As for specific markets, here they are in descending order: Brazil, Mexico, Argentina, Colombia, Venezuela and Chile. These top six countries represent 80% – 85% of the total Latin American market, depending on who’s numbers you want to believe, with Brazil being the largest and representing approximately 45% of the entire Latin American market. All the other countries not in the top six will make up the remaining 15% – 20% of the total market.

Is there a technology gap?

Back in the late 80’s and early 90’s, there was somewhat of a technology lag in Latin America. While more mature markets in that time-frame were selling IBM ATs, Latin America was still buying IBM XTs (I realize I’m dating myself here but it helps make my point). This was due to a lag or gap in technology where the Latin America market just wasn’t aware of the newer technologies available. However, since the mid to late 90’s, Latin America is up to speed on the latest and greatest product offerings coming from the Americas, Europe and Asia. However, today in some countries we have a financial gap, and not a technological gap. Why a financial gap? It comes down to buying power. For example, if you have a bank branch manager that makes $12k per year and needs to order 500 LCD monitors for his branch, they will go with the smaller size LCD because of the difference in price. A US$20 difference per monitor on a 500 unit deal is almost equivalent to his salary for one year. In the USA and other mature markets, when the difference for an LCD monitor is US$20, most consumers go with the newer, larger models because US$20 doesn’t represent a significant amount of money.

Does this mean you will sell only older technology in this region? The answer is definitely not. The channel in Latin America is well-versed on the new technologies and the example above applies to certain countries that offer opportunities to move some product in your warehouse. However, by no means underestimate or treat customers in Latin America as technologically inferior as this is a sure fire way to get them to buy your competitor’s products.

Do customers expect credit terms?

The direct answer is YES. There are many large, well-established companies in the market and they do expect payment terms. Most will ask for 60 day terms using the reasoning that it takes much longer for the product to reach them, however the grand majority have net 30 day payment terms. Smaller companies may opt to pay cash, but you will still get some resistance to do business with you. Most suppliers pay for credit insurance to hedge their receivables from any large defaults on payment. There are also organizations that allow you to share credit information with others in the channel such as the NACM ( National Association of Credit Management ), which keeps close tabs on common customers and have a warning system should a customer fall behind on his payments with another NACM member.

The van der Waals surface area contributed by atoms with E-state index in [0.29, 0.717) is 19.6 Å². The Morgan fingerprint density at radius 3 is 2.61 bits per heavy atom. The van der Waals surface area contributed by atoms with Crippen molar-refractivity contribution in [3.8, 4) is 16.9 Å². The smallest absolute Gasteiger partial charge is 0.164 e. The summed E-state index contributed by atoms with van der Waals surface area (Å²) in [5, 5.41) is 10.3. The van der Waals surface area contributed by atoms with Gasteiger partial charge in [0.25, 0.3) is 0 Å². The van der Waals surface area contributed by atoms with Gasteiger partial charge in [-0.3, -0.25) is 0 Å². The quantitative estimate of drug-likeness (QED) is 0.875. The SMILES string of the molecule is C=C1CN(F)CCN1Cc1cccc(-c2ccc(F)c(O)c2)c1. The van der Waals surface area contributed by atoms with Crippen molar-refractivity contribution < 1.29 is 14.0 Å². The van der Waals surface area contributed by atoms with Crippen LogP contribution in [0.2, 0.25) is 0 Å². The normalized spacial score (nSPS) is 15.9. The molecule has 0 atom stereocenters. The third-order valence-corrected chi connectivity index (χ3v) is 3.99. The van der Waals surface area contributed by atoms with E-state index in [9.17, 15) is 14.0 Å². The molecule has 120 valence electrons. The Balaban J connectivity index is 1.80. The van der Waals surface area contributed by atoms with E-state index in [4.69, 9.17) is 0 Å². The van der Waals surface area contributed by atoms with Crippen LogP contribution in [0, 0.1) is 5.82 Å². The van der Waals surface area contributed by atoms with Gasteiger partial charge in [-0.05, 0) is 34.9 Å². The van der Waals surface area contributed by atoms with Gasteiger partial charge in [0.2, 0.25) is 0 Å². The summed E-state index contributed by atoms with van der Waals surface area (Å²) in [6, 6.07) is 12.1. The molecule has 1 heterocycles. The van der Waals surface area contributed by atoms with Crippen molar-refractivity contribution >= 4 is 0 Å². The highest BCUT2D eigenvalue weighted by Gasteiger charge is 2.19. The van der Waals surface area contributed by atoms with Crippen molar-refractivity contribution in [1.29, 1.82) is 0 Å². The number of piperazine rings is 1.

Many suppliers entering the market usually start with cash terms and then offer small lines as the business grows with their partners and they feel more comfortable working with them.

Is it safe to travel to Latin America?

Traveling to Latin America is like traveling anywhere else in the world. If you are in a large city, whether it’s New York, Tokyo or Mumbai, there is going to be crime. So it pays to play it safe and not be alone wondering out in the streets or stand out too much from the crowd. Sporting expensive electronics, watches, handbags and jewelry is probably not a good idea. In some cities like Mexico City, taking a cab off the street is not recommended either. Either have a customer drive you, use a cab from the hotel, or have someone call a cab for you and they will ask for you by name when the designated cab gets there. After 20 plus years of travelling into the region, I have never had an incident thus far. Now I’ll probably get ripped off on my next trip for having written this last line!

Well, I hope these questions are questions you would have asked. I realize the answers are rather short and to the point, without too much explanation or room for grey areas, but for time’s sake, we have to keep it this way. Obviously these topics can be really delved into, but we’ll leave that for some other time.

Feel free to contact me with any specific questions or comments.